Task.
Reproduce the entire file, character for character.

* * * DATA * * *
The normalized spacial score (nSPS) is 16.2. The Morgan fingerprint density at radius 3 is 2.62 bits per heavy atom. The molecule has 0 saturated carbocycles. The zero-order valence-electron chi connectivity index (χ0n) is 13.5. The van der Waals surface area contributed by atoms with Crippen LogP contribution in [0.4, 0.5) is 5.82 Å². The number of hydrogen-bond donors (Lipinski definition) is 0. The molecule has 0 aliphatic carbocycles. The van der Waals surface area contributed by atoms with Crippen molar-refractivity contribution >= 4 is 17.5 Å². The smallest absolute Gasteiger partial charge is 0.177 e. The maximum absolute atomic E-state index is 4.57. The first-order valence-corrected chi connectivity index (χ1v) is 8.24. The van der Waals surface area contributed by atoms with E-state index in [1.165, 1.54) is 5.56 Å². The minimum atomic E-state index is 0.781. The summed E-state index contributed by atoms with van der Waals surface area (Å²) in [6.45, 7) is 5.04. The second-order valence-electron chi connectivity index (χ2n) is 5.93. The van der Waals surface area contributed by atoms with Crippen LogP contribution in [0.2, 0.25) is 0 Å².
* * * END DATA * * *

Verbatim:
The normalized spacial score (nSPS) is 16.2. The Morgan fingerprint density at radius 3 is 2.62 bits per heavy atom. The molecule has 0 saturated carbocycles. The zero-order valence-electron chi connectivity index (χ0n) is 13.5. The van der Waals surface area contributed by atoms with Crippen LogP contribution in [0.4, 0.5) is 5.82 Å². The number of hydrogen-bond donors (Lipinski definition) is 0. The molecule has 0 aliphatic carbocycles. The van der Waals surface area contributed by atoms with Crippen molar-refractivity contribution >= 4 is 17.5 Å². The smallest absolute Gasteiger partial charge is 0.177 e. The maximum absolute atomic E-state index is 4.57. The first-order valence-corrected chi connectivity index (χ1v) is 8.24. The van der Waals surface area contributed by atoms with E-state index in [1.165, 1.54) is 5.56 Å². The minimum atomic E-state index is 0.781. The summed E-state index contributed by atoms with van der Waals surface area (Å²) in [6.45, 7) is 5.04. The second-order valence-electron chi connectivity index (χ2n) is 5.93. The van der Waals surface area contributed by atoms with Crippen LogP contribution in [0.2, 0.25) is 0 Å².